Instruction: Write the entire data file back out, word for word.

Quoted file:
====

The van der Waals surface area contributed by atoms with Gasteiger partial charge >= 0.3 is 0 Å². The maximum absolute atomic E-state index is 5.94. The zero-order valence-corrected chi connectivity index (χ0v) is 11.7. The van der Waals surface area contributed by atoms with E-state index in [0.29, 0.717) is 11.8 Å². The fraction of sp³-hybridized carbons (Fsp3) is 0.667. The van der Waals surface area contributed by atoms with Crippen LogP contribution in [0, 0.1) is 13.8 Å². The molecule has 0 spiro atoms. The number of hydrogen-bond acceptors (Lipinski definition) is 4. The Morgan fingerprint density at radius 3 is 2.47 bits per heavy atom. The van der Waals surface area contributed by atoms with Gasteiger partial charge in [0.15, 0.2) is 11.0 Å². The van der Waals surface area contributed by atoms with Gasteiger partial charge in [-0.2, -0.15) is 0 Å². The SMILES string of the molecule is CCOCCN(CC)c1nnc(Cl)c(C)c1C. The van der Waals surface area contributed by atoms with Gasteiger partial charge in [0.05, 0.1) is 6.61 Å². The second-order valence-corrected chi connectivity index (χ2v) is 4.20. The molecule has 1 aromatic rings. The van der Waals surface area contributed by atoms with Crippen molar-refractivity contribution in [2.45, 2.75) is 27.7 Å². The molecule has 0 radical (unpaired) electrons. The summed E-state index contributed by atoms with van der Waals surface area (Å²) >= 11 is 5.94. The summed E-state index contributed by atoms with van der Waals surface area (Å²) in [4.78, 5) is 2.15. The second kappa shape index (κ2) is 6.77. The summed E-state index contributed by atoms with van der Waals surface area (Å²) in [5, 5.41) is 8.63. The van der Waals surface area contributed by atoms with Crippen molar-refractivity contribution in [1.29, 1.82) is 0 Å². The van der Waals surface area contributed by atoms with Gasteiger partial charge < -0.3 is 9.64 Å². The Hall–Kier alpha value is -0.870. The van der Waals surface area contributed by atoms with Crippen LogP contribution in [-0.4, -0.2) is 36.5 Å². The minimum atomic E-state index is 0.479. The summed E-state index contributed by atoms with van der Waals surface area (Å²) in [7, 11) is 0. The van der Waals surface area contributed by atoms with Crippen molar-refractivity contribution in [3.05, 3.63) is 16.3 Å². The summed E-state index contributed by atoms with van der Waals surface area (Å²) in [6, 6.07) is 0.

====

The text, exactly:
The van der Waals surface area contributed by atoms with Gasteiger partial charge >= 0.3 is 0 Å². The maximum absolute atomic E-state index is 5.94. The zero-order valence-corrected chi connectivity index (χ0v) is 11.7. The van der Waals surface area contributed by atoms with E-state index in [0.29, 0.717) is 11.8 Å². The fraction of sp³-hybridized carbons (Fsp3) is 0.667. The van der Waals surface area contributed by atoms with Crippen LogP contribution in [0, 0.1) is 13.8 Å². The molecule has 0 spiro atoms. The number of hydrogen-bond acceptors (Lipinski definition) is 4. The Morgan fingerprint density at radius 3 is 2.47 bits per heavy atom. The van der Waals surface area contributed by atoms with Gasteiger partial charge in [0.15, 0.2) is 11.0 Å². The van der Waals surface area contributed by atoms with Gasteiger partial charge in [-0.2, -0.15) is 0 Å². The SMILES string of the molecule is CCOCCN(CC)c1nnc(Cl)c(C)c1C. The van der Waals surface area contributed by atoms with Gasteiger partial charge in [0.05, 0.1) is 6.61 Å². The second-order valence-corrected chi connectivity index (χ2v) is 4.20. The molecule has 1 aromatic rings. The van der Waals surface area contributed by atoms with Crippen molar-refractivity contribution in [2.45, 2.75) is 27.7 Å². The molecule has 0 radical (unpaired) electrons. The summed E-state index contributed by atoms with van der Waals surface area (Å²) >= 11 is 5.94. The summed E-state index contributed by atoms with van der Waals surface area (Å²) in [4.78, 5) is 2.15. The second kappa shape index (κ2) is 6.77. The summed E-state index contributed by atoms with van der Waals surface area (Å²) in [5, 5.41) is 8.63. The van der Waals surface area contributed by atoms with Crippen molar-refractivity contribution in [1.29, 1.82) is 0 Å². The van der Waals surface area contributed by atoms with Gasteiger partial charge < -0.3 is 9.64 Å². The Hall–Kier alpha value is -0.870. The van der Waals surface area contributed by atoms with Crippen LogP contribution in [-0.4, -0.2) is 36.5 Å². The minimum atomic E-state index is 0.479. The summed E-state index contributed by atoms with van der Waals surface area (Å²) in [7, 11) is 0. The van der Waals surface area contributed by atoms with Crippen molar-refractivity contribution in [3.05, 3.63) is 16.3 Å². The summed E-state index contributed by atoms with van der Waals surface area (Å²) in [6, 6.07) is 0.